• Sit-a-Long with Jundo: Zazen for Beginners (Part XI)

    What’s the most important thing to remember about ‘breathing‘ during Zazen?


    Last time, I spoke about how there is no “bad” Zazen, even on those days when the mind is very cloudy with thoughts and emotions. But in fact, there are a couple of things we can do to settle down when the mind is really, really, really, stirred up with tangled thoughts, wild emotions and confusion.

    We can count the breaths, for example, counting from 1 to 10 at each inhalation and exhalation, then coming back to one and starting all over when we reach ten (which we rarely do) or lose track. Or we can simply follow the breath without counting, for example, observing effortlessly as it enters and exits the nose. These are excellent practices, and will calm the mind (itself a form of Shikantaza that some people pursue, even for a lifetime!). HOWEVER, for reasons I will discuss, I recommend such practices only as temporary measures for true beginners with no experience of how to let the mind calm at all, or others on those sometime days when the mind really, really, really is upset and disturbed. AS SOON AS the mind settles a bit, I advise the we return our attention to “the clear, blue, spacious sky that holds all“, letting clouds of thought and emotion drift from mind, focused on what can be called “everything, and nothing at all” or “no place and everyplace at once.” I will explain why in today’s talk.

    One we return to sitting focused on “everything, and nothing at all,” letting all things “just be” … we let the breath “just be” and give it no mind, too. We do not try to do anything artificial with the breath, and just let “long breaths be long, and short breaths be short,” the breath finding its natural rhythm. Pay the breath no mind, give it no thought, and even (as Master Dogen advises) drop all thought of “long” or “short”! In doing so, as we calm, the breath will calm as well … finding a natural rhythm.

    We may even come to experience that there is really no separate “I” breathing, no separate air being breathed, no separate world to receive our cast out breaths … and we experience breathing as as boundless as that vast, open sky. Thus Dogen’s teacher Master Tendo said, “it is not that this breath comes from somewhere … it is not possible to say where this breath goes. For that reason, it is neither long nor short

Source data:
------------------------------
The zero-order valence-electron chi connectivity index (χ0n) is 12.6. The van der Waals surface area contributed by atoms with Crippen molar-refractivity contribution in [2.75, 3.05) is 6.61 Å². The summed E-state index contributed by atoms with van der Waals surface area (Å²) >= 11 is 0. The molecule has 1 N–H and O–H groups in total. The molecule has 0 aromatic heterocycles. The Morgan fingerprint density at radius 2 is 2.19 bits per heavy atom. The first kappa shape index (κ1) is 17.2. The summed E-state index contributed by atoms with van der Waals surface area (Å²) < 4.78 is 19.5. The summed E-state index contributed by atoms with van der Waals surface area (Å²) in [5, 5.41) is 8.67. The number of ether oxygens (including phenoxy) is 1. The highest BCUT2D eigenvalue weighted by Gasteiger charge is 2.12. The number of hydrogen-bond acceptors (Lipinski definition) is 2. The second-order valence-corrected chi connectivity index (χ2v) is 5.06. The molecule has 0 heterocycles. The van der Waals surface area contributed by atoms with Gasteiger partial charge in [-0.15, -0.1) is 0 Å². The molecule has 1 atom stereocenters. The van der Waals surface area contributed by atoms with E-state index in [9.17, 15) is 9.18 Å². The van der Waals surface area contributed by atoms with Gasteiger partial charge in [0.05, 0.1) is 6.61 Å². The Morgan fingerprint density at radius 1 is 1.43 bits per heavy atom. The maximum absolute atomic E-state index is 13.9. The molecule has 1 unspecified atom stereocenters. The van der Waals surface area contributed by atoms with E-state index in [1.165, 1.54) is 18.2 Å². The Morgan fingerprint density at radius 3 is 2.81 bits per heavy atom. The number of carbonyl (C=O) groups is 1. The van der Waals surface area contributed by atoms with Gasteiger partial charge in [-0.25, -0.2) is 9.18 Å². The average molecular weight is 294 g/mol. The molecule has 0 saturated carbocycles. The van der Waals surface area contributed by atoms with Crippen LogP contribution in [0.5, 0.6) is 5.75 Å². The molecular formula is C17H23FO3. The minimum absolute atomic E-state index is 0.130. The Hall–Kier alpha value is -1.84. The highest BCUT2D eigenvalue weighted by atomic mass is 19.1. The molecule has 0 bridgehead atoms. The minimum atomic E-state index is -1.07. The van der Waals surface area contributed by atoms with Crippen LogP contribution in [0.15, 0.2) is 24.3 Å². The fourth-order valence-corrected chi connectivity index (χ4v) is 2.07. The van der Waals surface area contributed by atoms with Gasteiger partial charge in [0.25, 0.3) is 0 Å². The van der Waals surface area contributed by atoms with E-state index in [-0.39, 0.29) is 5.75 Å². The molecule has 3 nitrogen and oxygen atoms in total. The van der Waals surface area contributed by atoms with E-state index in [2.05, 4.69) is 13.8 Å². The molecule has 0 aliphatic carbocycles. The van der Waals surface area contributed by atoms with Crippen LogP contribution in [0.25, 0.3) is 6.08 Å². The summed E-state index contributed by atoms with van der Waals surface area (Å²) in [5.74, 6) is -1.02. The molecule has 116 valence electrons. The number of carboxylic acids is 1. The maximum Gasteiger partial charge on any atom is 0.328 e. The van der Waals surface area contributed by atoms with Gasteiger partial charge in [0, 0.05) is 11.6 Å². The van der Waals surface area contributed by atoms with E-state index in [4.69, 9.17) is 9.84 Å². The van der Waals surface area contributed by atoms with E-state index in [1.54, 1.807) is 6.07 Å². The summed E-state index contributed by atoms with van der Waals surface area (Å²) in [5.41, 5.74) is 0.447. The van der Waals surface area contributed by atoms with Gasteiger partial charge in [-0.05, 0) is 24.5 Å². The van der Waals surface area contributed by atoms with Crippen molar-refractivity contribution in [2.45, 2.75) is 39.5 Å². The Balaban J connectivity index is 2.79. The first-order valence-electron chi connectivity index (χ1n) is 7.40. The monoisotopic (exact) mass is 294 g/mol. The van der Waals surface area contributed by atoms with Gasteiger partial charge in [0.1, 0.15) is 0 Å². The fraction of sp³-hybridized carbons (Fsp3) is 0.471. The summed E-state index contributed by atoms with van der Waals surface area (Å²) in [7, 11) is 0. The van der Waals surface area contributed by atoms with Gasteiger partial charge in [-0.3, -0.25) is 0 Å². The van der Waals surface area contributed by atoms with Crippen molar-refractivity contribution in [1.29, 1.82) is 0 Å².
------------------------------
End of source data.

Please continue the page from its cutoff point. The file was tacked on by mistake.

Shunryu Suzuki Roshi once said this about the breath …

    If you think, “I breathe,” the “I” is extra. There is no you to say “I.” What we call “I” is just a swinging door which moves when we inhale and when we exhale. It just moves; that is all. When your mind is pure and calm enough to follow this movement, there is nothing: no “I,” no world, no mind nor body: just a swinging door.
    We might say that the breath, too, is “no place and everyplace at once

    CLICK HERE for today’s Sit-A-Long video.

    [youtube] [/youtube]

    Remember: recording ends soon after the beginning bells; a sitting time of 15 to 35 minutes is recommended.
  • Recent Blog Posts


    93/108 Gates of Dharma Illumination

    The Ninety-third Gate
    Expedient means are a gate of Dharma illumination; for [with them] we manifest ourselves according to the dignified forms that living beings admire, and we teach and...

    Shokai Today 12:40 AM

    92/108 Gates of Dharma Illumination

    The Ninety-second Gate
    The wisdom pāramitā is a gate of Dharma illumination; for [withit] we eradicate the darkness of ignorance, together with attachment to views, and we teach and guide...

    Shokai Yesterday 01:25 AM

    91/108 Gates of Dharma Illumination

    The Ninety-first Gate
    The dhyāna pāramitā is a gate of Dharma illumination; for [withit] we accomplish all balanced states of dhyāna and mystical powers, and we teach and guide distracted...

    Shokai 03-22-2017 01:42 AM

    90/108 Gates of Dharma Illumination

    The Ninetieth Gate
    The diligence pāramitā is a gate of Dharma illumination; for [with it] we completely attain all good dharmas, and we teach and guide lazy living beings..


    Shokai 03-21-2017 02:59 AM

    89/108 Gates of Dharma Illumination

    The Eighty-nineth Gate
    The forbearance pāramitā is a gate of Dharma illumination; for [with it] we abandon all anger, arrogance, flattery, and foolery, and we teach and guide living beings...

    Shokai 03-20-2017 01:48 AM
  • Recent Forum Posts


    Zazen and earworms

    Jundo, thankyou; now that image keeps floating up!

    Kaishin, excellant blog post, i just re-read it three times and then caught myself with

    Getchi Today, 11:18 AM Go to last post

    SIT-A-LONG with JUNDO: Who Is a Priest ...

    Wasn't a criticism, just an affirmation that some people can't get to a Zen center. It's a hard-working community that gives Dharma talks and Sunday school

    Tom Today, 08:45 AM Go to last post

    Buddha-Basics (Part IV) — Viewing Right

    How much does a command of Japanese or Chinese help with learning the teachings? And do you need to study the old dialects, the way one

    Tom Today, 07:06 AM Go to last post

    Buddha-Basics (Part IV) — Viewing Right

    wisdom.org publications has decently-priced ebooks, SeaChel.

    Tom Today, 06:53 AM Go to last post

    March 24th-25th Treeleaf Weekly Zazenkai (REMEMBER DAYLIGHT SAVINGS!)


    reMINDer - It struck me that not everyone realizes that

    Jundo Today, 05:55 AM Go to last post